If mine messed up though and I got offered a 888 for cheap I'd probably do it. It'd have to be those key words.....CHEAP. Ebay usually has excellent deals going on 888RC's that people have been picking up for less than $700, new, never used and such. Thank god for the internet.
Stratos makes those replacement carts with the ID thing, and 888 bushings and seals are interchangeble, so there are options at least. I've wondered about modding ShiverMX carts to work on the chassis.
 

DH biker

Turbo Monkey
Dec 12, 2004
1,186
0
North East
Mine is an 02 without the bleed screw things on it. They are pretty pointless anyway. Also I have seen many early model 02s with 01 graphics.
 

Duzitall

Monkey
Jun 20, 2004
452
0
San Diego
ohio said:
But that's like 6 year old technology. I don't know that they're even rideable. Clearly, you shouldn't even get on the lift unless you're on one of the latest and greatest forks...
Waahaahaa :D

EDIT: I always bled off the air after a few practice laps and between motos in my motocross days. It's actually both, heat and air past the seals that pressurizes the fork. Mostly air past the seals because often only 1 side will pssst :thumb: that's my vast moto experience speaking (I'm old).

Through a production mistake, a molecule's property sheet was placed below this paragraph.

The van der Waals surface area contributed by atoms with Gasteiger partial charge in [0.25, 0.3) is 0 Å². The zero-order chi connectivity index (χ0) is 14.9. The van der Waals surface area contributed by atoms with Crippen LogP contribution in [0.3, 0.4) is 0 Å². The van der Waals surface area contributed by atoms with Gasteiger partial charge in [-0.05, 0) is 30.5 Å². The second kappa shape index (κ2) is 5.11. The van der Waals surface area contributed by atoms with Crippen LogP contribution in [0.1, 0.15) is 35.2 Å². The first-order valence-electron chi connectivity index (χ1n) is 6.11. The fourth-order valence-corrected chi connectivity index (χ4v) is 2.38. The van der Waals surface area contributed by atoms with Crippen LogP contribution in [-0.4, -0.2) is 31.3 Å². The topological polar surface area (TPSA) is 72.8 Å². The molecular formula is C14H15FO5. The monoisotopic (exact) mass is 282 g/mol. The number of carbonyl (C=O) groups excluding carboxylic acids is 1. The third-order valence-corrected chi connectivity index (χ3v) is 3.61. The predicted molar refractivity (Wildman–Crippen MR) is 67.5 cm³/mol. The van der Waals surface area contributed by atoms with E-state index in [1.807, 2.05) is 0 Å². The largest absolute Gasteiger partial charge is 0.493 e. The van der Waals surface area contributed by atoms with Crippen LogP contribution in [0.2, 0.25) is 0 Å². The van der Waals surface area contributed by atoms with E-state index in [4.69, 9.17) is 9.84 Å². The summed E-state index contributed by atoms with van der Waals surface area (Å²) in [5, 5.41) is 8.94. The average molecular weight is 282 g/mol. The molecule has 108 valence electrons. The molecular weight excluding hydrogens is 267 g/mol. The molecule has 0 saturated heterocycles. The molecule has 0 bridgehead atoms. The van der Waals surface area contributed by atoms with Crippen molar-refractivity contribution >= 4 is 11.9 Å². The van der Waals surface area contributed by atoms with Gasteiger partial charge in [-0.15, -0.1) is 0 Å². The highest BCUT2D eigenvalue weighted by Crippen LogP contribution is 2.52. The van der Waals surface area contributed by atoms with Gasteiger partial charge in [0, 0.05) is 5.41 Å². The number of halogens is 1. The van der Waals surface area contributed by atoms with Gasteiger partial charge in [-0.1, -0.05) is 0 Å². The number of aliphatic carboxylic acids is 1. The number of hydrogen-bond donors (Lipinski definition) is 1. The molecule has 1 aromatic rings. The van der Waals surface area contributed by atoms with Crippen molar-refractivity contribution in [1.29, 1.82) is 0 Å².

wooley_89

Chimp
Feb 17, 2005
27
0
from my experience of owning 05 shivers, ive come to 2 conclussions:

my bike rocks​
and that shivers are AWESOME forks​

oh and they look sick.

does anybody know how many were produced for 05? and where to find the serial number? supposedly mine were one of the very last if ont last ones ever made :D lol.

any way, im finished bragging so... thread jack over :) haha
 

Attachments

mobius

Turbo Monkey
Jan 25, 2003
2,160
0
Around DC
02 says on the fork with a little circle in the mdidle of the graphics on the upper tubes that its an 02. 03 has the same graphics but doesnt say the year
 

zedro

Turbo Monkey
Sep 14, 2001
4,160
0
at the end of the longest line
mobius said:
02 says on the fork with a little circle in the mdidle of the graphics on the upper tubes that its an 02. 03 has the same graphics but doesnt say the year
problem is it's not uncommon to change sticker kits. Hell my stickers lasted about a year before i peeled the rest off.
 

BMXman

I wish I was Canadian
Sep 8, 2001
13,854
0
Victoria, BC
too bad about the carts no longer being available...I hope nothing goes wrong with mine. I like the 888 alot but I like the Shiver better...D
 

DH biker

Turbo Monkey
Dec 12, 2004
1,186
0
North East
On my Shiver it is a 2002 and yet the replacement stickers that are on it now are the 2001 ones. Persoanlly I like the 2001 Uppers stickers better. But the 2005 owns all.
 

DirtDivaDH

Chimp
Oct 16, 2005
49
0
Beautiful Moorpark, CA
Actually the bleed screw is important if you are traveling to places that involve an increase in altitude, which causes an increase in pressure which needs to be released. the problem is that on Marzocchi they continously break. also I believe the 2004 had black stanchion tubes.